Slumdog Jerry Maguire: 'Million Dollar Arm' Review

By Steven Lloyd Wilson | Film | May 16, 2014 |


You can’t talk about a movie involving someone stealing from the rich to give to the poor without making Robin Hood jokes, and you can’t talk about a movie involving poor Indian kids making it big without making Slumdog jokes. I’m sorry, it’s in the bylaws of writing headlines about movies.

The basic set up is that Jon Hamm is a down-on-his-luck sports agent, who just can’t seem to land clients because of big evil corporate sports agents. No one yells “show me the money”, but it’s implied. He’s got a crack staff of Aasif Mandvi and Allyn Rachel, who until I just fact-checked, I swore was the best friend from Suburgatory. Bored and drunk, Hamm flips back and forth late in the evening between a cricket game and Susan Boyle making Simon Cowell’s heart grow three sizes. Boom. One billion people. Untapped market. Untapped source of talent. So he pitches the idea of having a contest going city to city in India to find great cricketeers to retrain as pitchers. And best of all, the movie starts with those most ominous words ever to fade onto the screen: based on a true story.

At this point, the movie sounds absolutely terrible, a reject from Adam Sandler’s pile of scripts, right?

The thing is that it’s not. It’s a sweet movie that hits the right notes. Sure, it’s not breaking new ground here, but it’s sentimental without being saccharine. The descriptor “feel good” is basically code in movie reviews for “shows you so many puppies you want to kick one”, but it really is the best descriptor for this particular movie. It makes you feel good, makes you smile.

It’s populated by three-dimensional characters, even the smallest of whom feels well rounded and complete, each a protagonist in his or her own right. The film takes its subjects seriously and treats them with respect. The Indian characters are not mascots, not comic relief, not inanimate plot objects to create a stage for Don Draper to play Jerry Maguire with funny accented foreigners. Hell, the inspirational speech before the big climax? Jon Hamm doesn’t give it. The goofy Indian guy does, with tears in his eyes, and not a damned joke in sight. Did I well up a little? Yes. Because I own Field of Dreams, and I have a heart.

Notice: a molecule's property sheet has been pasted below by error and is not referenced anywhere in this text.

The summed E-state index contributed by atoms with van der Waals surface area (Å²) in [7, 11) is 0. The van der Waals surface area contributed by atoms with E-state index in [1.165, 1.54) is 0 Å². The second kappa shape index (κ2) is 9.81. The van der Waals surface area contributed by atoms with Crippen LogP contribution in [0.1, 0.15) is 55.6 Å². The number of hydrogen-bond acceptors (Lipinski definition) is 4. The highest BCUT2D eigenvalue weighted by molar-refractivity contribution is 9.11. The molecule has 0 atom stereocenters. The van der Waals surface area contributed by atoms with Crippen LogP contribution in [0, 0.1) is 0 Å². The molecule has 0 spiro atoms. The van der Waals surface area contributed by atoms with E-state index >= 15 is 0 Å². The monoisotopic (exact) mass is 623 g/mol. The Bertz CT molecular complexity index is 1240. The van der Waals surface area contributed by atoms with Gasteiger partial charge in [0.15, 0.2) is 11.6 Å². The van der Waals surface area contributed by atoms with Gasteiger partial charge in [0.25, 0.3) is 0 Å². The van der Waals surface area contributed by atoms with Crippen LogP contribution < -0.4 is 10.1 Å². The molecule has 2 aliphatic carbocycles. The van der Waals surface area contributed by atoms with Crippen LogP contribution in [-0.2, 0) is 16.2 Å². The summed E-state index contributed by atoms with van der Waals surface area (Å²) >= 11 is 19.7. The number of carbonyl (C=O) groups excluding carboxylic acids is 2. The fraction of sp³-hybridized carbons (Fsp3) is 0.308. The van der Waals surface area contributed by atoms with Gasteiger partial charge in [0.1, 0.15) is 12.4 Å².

The movie spends most of the first half in India and most of the second half in America, giving it a dual set of fish-out-of-water premises. First, with Hamm navigating the subcontinent, and then the latter half with the two Indian prospects training in America. And the first half does the weirdest thing for a PG movie made by Disney and set in another country. It treats that country with respect and lingering camera glances at the places and people without treating them as a series of set pieces for either jokes or very special learning experiences.

I’ve always loved baseball movies for the way they can get under our skins with layers of metaphor. But like good baseball movies, this is never really a film about baseball. It’s a story about a guy who’s mostly a jerk learning that he doesn’t want to be, because he’s stumbled across people who need him. Most of us don’t really grow up until we find people like that and realize that we care more about what happens to them than to what happens to the plan we had for ourselves. That might be when you hold your son the first time, might be when you realized you loved his mother, might be when you look around a trench at your comrades, might be when you tell your boss you’ll quit before you fire any of your staff. It might be when you tell your investors that you’re going to do right by two kids from India whether they pull their money or not.

It’s not Ray plowing under his corn for a baseball field, but it’s good nonetheless, and worth the watching if you’ve got a soft spot for old mitts and scuffed baseballs.

Steven Lloyd Wilson is a hopeless romantic and the last scion of Norse warriors and the forbidden elder gods. His novel, ramblings, and assorted fictions coalesce at www.burningviolin.com. You can email him here and order his novel here.





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